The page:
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Summer Breakation and Autism

Retro school's out
In September, for my youngest.

Extended School Year, or ESY, is a hot topic in special education. Programs vary dramatically from state to state and school district to school district.  Our town district ESY changed over the years, from 5 days a week, for 6 weeks to 4 days a week for a month, with a shortened day. My youngest is about to begin her final round of ESY at her private placement in July.  Hers is a 5 day program, and runs 4 weeks. There's a good 6 weeks of downtime. It's discouraging. Worse? She ages out of school altogether in September. As of now, there is no program that will accept her, because she has a gigantic budget that includes a 1:1. I say that tongue in cheek. Her state administered budget will sit, unused, unless a program that I deem acceptable will accept her. Even the program where her sisters attend is up in the air, because of the severe staffing shortage. Programs are more amenable to taking in 3:1 individuals.  Those who qualify for a 1:1 are being turned away - they are money losers.  ESY is looking pretty good to me. I know the staff, my daughter loves her school, and I'm clinging to the last week weeks of programming like a liferaft

Use the comments section to share your ESY experiences - good, bad or ugly.




Maybe autism organization should copy the ALUT model in Israel. These are care homes and sheltered workshop and others that are mostly privately funded but low cost based on a charity model. I looked into some kind of supervised independent living for the developmentally disabled from the Jewish Community Center of San Francisco but it cost over but sadly it cost over 5,000 per month no Regional Center funding is allowed. I am interested in the ALUT and Kibbutz for the developmentally disabled so I am planing on going on a long vacation to volunteer at these in Israel and get inspired to create something similar in the US. I have autism myself and a rare genetic tumor disease of my nerves but I still care for those people more disabled than me and would love to found a group home that provides productive activities and access to good medical care.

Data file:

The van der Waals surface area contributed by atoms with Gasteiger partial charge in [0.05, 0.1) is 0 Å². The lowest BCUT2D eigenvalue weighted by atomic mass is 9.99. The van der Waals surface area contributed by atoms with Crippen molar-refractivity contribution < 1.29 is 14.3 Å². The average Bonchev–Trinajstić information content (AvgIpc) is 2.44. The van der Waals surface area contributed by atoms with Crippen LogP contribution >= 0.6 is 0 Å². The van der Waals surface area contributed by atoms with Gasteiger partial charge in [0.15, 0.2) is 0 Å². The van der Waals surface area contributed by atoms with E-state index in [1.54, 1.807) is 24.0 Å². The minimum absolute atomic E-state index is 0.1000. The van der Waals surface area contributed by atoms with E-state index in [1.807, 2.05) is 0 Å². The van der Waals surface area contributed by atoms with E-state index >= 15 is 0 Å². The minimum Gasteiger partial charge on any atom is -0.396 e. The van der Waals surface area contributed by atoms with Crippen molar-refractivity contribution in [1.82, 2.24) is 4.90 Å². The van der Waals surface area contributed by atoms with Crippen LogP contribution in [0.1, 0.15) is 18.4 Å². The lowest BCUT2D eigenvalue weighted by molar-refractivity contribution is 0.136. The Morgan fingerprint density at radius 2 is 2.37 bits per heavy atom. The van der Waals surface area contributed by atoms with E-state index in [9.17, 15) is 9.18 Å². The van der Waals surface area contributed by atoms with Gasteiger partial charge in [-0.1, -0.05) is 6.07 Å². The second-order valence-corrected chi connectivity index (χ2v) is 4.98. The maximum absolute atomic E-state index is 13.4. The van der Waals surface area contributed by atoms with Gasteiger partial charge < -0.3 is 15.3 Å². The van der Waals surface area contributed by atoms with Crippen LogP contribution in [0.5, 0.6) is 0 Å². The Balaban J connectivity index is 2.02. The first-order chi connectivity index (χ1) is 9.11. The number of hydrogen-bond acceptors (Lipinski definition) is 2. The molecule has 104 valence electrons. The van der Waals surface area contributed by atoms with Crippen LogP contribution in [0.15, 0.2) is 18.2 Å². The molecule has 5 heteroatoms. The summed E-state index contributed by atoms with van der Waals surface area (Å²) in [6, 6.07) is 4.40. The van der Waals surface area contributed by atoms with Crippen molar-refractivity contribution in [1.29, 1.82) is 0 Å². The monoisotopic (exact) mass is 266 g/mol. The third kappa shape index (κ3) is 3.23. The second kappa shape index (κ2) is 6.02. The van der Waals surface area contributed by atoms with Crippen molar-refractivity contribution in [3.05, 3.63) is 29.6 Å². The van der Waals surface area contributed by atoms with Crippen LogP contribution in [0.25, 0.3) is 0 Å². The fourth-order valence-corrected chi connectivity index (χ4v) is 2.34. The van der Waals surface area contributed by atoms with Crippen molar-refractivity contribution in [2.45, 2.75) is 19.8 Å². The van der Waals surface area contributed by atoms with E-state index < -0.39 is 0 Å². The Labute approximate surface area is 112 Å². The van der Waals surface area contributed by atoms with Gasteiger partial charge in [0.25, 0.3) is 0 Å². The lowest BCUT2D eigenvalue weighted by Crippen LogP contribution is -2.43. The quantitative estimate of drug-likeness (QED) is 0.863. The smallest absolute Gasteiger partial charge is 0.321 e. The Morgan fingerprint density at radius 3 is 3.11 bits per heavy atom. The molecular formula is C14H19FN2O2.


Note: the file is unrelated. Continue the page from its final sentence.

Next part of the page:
My son's adult day program has always had a great staff turnover rate with people coming, staying for a while, and then leaving, We just lost another staff member recently. There is an ongoing problem with retaining staff in all the day programs in the state and it is being considered a crisis. The real crisis is for us families who have to deal with the anxiety and frustration over how our sons or daughters have to adjust to constantly losing staff they have known and are familiar with. The programs just can't compete with wages at places that pay $15 dollars an hour for much less stressful work and less responsibility. We need staff wage increases in order to retain people who always wind up leaving for jobs that pay more money elsewhere. The constant budget cuts to services over the past several years have also hurt the non-profit sector that supports our children/adults. People and families of children and adults with disabilities are really struggling through a very difficult situation.

Autism Mom

In this town ESY lasts 6 weeks 5 days a week, immediately after the end of the school year, half days. Never changed. Half the summer break was always without service. No attempt to put it in the middle of summer like year-round school districts. Start time was always 7:45 (15 minutes earlier than the regular school year). So helpful, when my son couldn’t fall asleep until 1:30AM or later. I vividly remember being informed that “Adult Day programs only have one staff member to 3 adults, so you better get used to it.” We have one year left.

Maurine Meleck

Josh, during all his years in school in both SC and Florida, was never allowed ESY. Maybe because he was verbal, the schools always deemed him in no need of summer services. Often those in charge said he wouldn't forget what he learned during the school year so there was no need for ESY. Really?
It was a long time after he finished school, some miserable years, that he finally found his place at Peace of Heart here in Florida.

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